Don't Worry, He Won't Get Far on Foot
Van Sant the screenwriter does a disservice to the material by constantly chopping up narrative strands into bite-size chunks and later circling back to key…
Editor's note: To give you a chance to get to know our writers better, we've asked them to respond to some questions. In coming weeks, we'll be posting their responses, which will always be available as a link from their contributor biography page. Here's Nick Allen.
Where did you grow up, and what was it like?
I grew up in North Reading, MA. A small town in Massachusetts with a stern historical society, four Dunkin' Donuts stores in one mile, and (at the time) a Red Sox-losing complex. The number of Dunkin' Donuts in that strip has since been reduced to two.
Was anyone else in your family into movies? If so, what effect did they have on your moviegoing tastes?
My family is a movie family, but I would say something like going to the movies with my parents was pretty influential in just seeing movies as an event to be discussed, with different tastes. I liked talking about what we liked and didn't like about the movie whenever we got dinner afterward. And they got me into James Bond movies, too.
What's the first movie you remember seeing, and what impression did it make on you?
That might have been "Aladdin," but I don't remember any lasting impression.
What's the first movie that made you think, "Hey, some people made this. It didn't just exist. There's a human personality behind it."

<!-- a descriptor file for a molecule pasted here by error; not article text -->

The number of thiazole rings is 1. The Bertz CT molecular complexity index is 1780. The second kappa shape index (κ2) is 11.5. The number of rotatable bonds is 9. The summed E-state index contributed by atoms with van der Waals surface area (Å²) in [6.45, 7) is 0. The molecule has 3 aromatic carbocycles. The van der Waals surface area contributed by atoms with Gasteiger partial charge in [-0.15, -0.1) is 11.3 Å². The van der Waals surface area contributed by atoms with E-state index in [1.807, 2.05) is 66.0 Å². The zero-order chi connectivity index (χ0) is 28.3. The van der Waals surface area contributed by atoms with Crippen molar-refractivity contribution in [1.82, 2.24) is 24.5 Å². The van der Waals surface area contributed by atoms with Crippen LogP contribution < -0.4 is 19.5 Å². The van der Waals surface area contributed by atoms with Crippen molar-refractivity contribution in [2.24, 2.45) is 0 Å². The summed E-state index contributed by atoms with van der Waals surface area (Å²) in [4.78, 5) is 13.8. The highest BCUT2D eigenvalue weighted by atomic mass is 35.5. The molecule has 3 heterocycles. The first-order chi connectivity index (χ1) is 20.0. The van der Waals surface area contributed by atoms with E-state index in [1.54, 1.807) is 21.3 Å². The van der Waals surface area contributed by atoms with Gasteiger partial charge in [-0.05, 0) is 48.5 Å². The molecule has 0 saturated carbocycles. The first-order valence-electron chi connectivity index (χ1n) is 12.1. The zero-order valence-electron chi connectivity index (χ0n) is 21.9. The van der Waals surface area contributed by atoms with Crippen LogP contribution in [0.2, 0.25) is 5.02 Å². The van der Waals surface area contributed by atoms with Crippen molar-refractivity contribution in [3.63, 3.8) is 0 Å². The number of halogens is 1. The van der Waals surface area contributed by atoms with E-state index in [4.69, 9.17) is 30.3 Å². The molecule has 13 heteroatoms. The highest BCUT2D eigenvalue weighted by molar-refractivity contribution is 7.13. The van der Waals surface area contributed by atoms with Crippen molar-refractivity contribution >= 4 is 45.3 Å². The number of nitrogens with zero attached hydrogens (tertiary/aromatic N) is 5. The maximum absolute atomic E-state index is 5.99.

That would probably have to be "Pulp Fiction," referred to me by a friend who was writing scripts. As I'm sure is the case for many people, this movie's huge style and sense of cool made it a gripping, electric experience.
What's the first movie you ever walked out of?
"Without a Paddle," which was only because of a bungled friend hang-out/even klutzier date(?) I never have gone back to it since then, but also have never walked out of a movie for fun or at any festivals, etc.
What's the funniest film you've ever seen?
What's the saddest film you've ever seen?
What's the scariest film you've ever seen?
What's the most romantic film you've ever seen?
"Manhattan," if for the intoxicating presentation of a city that made me so badly want to get out of the suburbs and under elevated subways and between skyscrapers after high school. The romance of living in a city can be as potent as any intimate relationship.
What's the first television show you ever saw that made you think television could be more than entertainment?
"The Charlie Brown Christmas Special."
What book do you think about or revisit the most?
"Sabbath's Theater," by Philip Roth.
What album or recording artist have you listened to the most, and why?
Beach Boys' "Pet Sounds," which happens to be the best album ever made.
Is there a movie that you think is great, or powerful, or perfect, but that you never especially want to see again, and why?
"Henry: Portrait of a Serial Killer." Admirably made by a mad man (John McNaughton), but clear enough to be understood in one viewing, and ruthless enough with its content it doesn't need to be seen again.
What movie have you seen more times than any other?
"National Lampoon's Christmas Vacation," of all things. It has been a holiday tradition in my house for eons, and I don't think I've been able to watch my favorite movies as much as I've seen this one.